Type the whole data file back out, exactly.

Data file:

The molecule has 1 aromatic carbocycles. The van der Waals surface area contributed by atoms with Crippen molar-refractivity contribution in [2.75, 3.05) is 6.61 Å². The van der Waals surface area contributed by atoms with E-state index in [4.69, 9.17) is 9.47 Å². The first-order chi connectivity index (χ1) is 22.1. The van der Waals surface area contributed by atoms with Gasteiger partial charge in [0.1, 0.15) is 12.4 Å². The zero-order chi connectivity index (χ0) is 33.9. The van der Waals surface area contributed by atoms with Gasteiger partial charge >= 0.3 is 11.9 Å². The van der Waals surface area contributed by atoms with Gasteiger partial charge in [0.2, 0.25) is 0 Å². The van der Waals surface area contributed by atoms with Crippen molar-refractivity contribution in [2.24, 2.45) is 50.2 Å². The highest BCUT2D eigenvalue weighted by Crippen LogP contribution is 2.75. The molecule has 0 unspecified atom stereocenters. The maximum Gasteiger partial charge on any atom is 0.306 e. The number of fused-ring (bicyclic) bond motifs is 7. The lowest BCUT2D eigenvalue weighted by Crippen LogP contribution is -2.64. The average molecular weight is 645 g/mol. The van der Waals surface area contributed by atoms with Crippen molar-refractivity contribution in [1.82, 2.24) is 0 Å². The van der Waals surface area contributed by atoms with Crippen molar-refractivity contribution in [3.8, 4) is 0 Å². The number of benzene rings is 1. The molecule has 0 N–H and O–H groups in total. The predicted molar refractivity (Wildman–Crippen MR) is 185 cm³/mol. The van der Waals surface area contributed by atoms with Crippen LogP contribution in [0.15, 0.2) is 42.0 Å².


The molecule has 1 aromatic carbocycles. The van der Waals surface area contributed by atoms with Crippen molar-refractivity contribution in [2.75, 3.05) is 6.61 Å². The van der Waals surface area contributed by atoms with E-state index in [4.69, 9.17) is 9.47 Å². The first-order chi connectivity index (χ1) is 22.1. The van der Waals surface area contributed by atoms with Gasteiger partial charge in [0.1, 0.15) is 12.4 Å². The zero-order chi connectivity index (χ0) is 33.9. The van der Waals surface area contributed by atoms with Gasteiger partial charge >= 0.3 is 11.9 Å². The van der Waals surface area contributed by atoms with Gasteiger partial charge in [0.2, 0.25) is 0 Å². The van der Waals surface area contributed by atoms with Crippen molar-refractivity contribution in [2.24, 2.45) is 50.2 Å². The highest BCUT2D eigenvalue weighted by Crippen LogP contribution is 2.75. The molecule has 0 unspecified atom stereocenters. The maximum Gasteiger partial charge on any atom is 0.306 e. The number of fused-ring (bicyclic) bond motifs is 7. The lowest BCUT2D eigenvalue weighted by Crippen LogP contribution is -2.64. The average molecular weight is 645 g/mol. The van der Waals surface area contributed by atoms with Crippen molar-refractivity contribution in [1.82, 2.24) is 0 Å². The van der Waals surface area contributed by atoms with Crippen molar-refractivity contribution in [3.8, 4) is 0 Å². The number of benzene rings is 1. The molecule has 0 N–H and O–H groups in total. The predicted molar refractivity (Wildman–Crippen MR) is 185 cm³/mol. The van der Waals surface area contributed by atoms with Crippen LogP contribution in [0.15, 0.2) is 42.0 Å².